Hidden Rule 1: Not everyone has to know the rules. There can be practitioners of magic who know incantations and potion mixtures or whatever other forms of magic you devise, without ever understanding what they are doing. This is fine. Ignorance within the narrative is fine, so long as you know the mechanics and limitations of the magic system you create, and apply it accordingly.

Hidden Rule 2: If there are rules, readers are going to want to know them. You don’t have to create a treatise on the subject, but cluing in readers on how magic works in your world can be a great treat for them. One way to accomplish this is for one of your POV characters to be introduced to magic use for the first time. Another way is to have circumstances align such that there needs to be a discussion of why something occurs, and frame the debate around the ways of magic, giving the reader a more oblique perspective.

Hidden Rule 3: Don’t break your own rules. Once you’ve described how magic works, you tread a fine line when you change something. Treat such an incident too lightly and you’ll create dissonance in the story. If the workings of magic change, practitioners should be at least curious as to why, if not outright alarmed. It could signal to them that there is something deeply wrong in the world or hint that their understanding was flawed at a fundamental level.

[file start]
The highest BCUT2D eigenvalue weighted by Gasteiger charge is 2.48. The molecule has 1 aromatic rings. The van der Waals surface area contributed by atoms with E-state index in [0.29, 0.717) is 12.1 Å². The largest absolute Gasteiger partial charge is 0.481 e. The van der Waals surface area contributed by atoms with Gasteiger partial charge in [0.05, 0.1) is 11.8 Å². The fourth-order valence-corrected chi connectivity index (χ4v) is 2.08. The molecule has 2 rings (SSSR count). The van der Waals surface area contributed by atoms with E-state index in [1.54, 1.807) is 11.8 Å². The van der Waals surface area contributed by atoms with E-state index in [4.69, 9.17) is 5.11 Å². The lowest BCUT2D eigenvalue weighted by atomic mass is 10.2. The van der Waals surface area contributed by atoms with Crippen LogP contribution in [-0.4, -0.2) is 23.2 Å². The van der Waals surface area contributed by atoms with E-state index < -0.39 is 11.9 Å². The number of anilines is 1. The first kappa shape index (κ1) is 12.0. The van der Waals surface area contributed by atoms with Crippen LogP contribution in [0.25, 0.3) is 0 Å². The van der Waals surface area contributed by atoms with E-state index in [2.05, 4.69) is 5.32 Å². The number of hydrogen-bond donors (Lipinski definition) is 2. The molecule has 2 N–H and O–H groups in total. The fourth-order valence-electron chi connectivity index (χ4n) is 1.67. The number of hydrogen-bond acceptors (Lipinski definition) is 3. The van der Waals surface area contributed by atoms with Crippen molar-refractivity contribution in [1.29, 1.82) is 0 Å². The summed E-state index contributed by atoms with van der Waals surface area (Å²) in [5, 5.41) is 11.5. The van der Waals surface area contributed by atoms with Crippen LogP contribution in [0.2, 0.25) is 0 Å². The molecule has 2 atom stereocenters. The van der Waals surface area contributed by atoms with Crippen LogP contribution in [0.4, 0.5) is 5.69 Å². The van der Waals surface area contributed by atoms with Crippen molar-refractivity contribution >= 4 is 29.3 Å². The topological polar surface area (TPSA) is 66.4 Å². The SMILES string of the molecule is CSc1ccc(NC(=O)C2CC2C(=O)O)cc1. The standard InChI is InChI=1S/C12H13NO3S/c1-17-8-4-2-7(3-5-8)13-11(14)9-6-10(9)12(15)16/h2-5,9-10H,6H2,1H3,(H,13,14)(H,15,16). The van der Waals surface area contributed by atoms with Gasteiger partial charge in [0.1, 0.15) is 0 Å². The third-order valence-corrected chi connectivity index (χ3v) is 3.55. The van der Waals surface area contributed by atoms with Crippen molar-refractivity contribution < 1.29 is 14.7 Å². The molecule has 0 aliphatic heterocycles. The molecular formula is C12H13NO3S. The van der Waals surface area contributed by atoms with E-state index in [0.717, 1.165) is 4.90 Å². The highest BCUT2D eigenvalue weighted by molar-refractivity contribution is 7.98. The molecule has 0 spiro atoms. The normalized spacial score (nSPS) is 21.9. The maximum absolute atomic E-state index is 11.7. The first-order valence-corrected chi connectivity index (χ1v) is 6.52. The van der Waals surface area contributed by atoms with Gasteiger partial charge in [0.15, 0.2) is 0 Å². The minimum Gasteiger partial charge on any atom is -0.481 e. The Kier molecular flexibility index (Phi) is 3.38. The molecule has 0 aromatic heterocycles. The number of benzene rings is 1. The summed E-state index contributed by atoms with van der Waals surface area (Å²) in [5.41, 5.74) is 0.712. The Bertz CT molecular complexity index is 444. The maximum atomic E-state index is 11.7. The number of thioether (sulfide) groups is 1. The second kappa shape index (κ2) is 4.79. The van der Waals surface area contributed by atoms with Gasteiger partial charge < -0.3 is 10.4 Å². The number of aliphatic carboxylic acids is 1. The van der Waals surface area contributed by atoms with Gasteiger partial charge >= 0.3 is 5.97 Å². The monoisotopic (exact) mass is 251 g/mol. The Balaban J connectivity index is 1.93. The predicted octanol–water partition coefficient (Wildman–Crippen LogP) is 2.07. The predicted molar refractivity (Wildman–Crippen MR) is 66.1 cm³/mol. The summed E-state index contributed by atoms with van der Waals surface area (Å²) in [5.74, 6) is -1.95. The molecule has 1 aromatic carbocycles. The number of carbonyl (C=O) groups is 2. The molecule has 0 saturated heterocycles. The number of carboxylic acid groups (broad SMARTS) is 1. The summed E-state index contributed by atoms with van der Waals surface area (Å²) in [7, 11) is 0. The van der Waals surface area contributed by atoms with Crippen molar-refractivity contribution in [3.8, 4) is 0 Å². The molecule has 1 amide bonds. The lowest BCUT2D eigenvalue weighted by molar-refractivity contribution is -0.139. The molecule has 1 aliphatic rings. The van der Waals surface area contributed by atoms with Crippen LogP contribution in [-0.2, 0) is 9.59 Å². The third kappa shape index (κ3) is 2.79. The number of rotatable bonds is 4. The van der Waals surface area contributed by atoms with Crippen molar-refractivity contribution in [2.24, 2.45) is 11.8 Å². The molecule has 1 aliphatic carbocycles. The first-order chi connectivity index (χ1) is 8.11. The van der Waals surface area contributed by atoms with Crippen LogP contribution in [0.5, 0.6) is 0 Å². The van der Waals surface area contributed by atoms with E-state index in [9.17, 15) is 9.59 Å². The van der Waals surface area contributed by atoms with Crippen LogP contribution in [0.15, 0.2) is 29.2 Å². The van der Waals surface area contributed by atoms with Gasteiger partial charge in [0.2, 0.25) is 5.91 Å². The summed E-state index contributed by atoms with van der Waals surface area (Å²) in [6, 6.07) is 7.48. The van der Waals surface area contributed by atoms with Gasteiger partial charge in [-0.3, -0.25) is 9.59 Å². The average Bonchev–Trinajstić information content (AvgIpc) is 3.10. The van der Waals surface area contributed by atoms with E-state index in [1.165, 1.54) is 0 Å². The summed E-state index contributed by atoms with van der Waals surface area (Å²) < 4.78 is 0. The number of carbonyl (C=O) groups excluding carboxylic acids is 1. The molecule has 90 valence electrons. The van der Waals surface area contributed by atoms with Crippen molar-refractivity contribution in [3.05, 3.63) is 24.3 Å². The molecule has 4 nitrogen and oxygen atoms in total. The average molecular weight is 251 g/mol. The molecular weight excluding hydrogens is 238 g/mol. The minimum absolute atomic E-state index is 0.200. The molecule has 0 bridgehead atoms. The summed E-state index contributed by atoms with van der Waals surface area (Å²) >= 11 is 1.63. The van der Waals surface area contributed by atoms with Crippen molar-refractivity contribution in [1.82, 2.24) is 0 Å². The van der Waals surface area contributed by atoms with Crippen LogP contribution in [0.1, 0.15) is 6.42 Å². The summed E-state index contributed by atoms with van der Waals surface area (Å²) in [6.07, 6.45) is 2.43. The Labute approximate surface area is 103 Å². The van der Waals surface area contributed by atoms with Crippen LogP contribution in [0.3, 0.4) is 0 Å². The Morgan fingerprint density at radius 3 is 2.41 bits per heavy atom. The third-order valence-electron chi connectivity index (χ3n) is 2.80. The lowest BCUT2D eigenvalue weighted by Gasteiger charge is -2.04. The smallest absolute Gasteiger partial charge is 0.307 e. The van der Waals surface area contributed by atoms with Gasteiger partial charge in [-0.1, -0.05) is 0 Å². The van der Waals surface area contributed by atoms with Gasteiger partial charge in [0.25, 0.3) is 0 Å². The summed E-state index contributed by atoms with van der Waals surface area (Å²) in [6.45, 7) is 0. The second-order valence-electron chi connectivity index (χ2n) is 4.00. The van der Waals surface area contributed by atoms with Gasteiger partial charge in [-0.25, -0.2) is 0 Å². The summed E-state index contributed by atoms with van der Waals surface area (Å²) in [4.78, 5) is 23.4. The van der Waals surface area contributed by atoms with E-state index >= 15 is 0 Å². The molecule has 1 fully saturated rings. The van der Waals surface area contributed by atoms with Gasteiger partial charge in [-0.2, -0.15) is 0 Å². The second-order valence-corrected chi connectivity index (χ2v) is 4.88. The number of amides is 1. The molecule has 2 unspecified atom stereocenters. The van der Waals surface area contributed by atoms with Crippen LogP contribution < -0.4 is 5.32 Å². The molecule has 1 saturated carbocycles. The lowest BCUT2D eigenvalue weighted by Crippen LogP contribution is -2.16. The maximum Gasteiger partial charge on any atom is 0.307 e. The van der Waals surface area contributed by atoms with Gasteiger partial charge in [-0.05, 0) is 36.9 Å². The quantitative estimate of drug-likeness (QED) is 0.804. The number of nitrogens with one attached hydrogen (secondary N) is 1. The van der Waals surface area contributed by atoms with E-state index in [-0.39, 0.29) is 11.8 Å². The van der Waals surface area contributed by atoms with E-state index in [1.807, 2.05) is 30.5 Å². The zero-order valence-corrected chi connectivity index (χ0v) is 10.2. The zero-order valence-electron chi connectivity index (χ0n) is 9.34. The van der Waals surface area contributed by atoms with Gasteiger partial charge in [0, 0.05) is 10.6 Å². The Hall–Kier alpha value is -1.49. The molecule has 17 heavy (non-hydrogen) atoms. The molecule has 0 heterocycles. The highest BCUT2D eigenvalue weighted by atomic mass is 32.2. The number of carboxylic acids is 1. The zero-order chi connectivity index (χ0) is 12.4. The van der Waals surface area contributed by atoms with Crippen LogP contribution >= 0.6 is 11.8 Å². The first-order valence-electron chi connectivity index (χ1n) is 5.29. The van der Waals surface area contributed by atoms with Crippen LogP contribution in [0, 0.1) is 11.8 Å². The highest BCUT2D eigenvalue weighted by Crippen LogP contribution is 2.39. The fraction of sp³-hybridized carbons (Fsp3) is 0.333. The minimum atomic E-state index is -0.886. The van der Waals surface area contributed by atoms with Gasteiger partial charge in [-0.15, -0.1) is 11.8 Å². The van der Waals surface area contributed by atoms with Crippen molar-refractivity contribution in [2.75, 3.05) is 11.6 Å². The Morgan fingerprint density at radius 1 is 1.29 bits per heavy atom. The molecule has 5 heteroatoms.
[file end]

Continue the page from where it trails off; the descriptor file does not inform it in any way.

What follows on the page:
How to use mechanical magic: Treat mechanical magic as an addition set of physical laws in world-building, and the understanding of them as an additional field of science and technology (possibly even the only field of science and the only real technology). Base the development of the world around these powers and abilities, the ways that the magic would affect not only the world, but the races and cultures within it.

The Magic of Firehurler

The magic system of the Twinborn Trilogy is mechanical. Aether is an actual substance that coexists in an alternate dimension co-located with the physical world. It is both a building material and power source for use in magic. Aether is produced by living creatures, each of which has a Source of aether within it. I go into more detail in my blog about the Twinborn Trilogy’s magic system.

This Post Has 5 Comments
  1. I have been thinking about this distinction a lot lately, and how RPG in particular has to approach “whimsical” magic from a mechanical perspective, which must itself hint at an underlying mechanical awareness, but that awareness can be very incomplete. In the ’80s, Chaosium had three radically different approaches to this quandary.
    * Pendragon/Hawkmoon: Let the GM figure it out.
    * Stormbringer: Explain only what’s absolutely necessary to provide the background, establish highly open-ended mechanics with a lot of variables.
    * Call of Cthulhu: Apply a cumulative cost to discourage players from delving too deep into the mechanics.

  2. Interesting article.  I’m curious.  In this story I am writing, the main character can tap into the power of music to alter and create.  Would you consider that mechanical?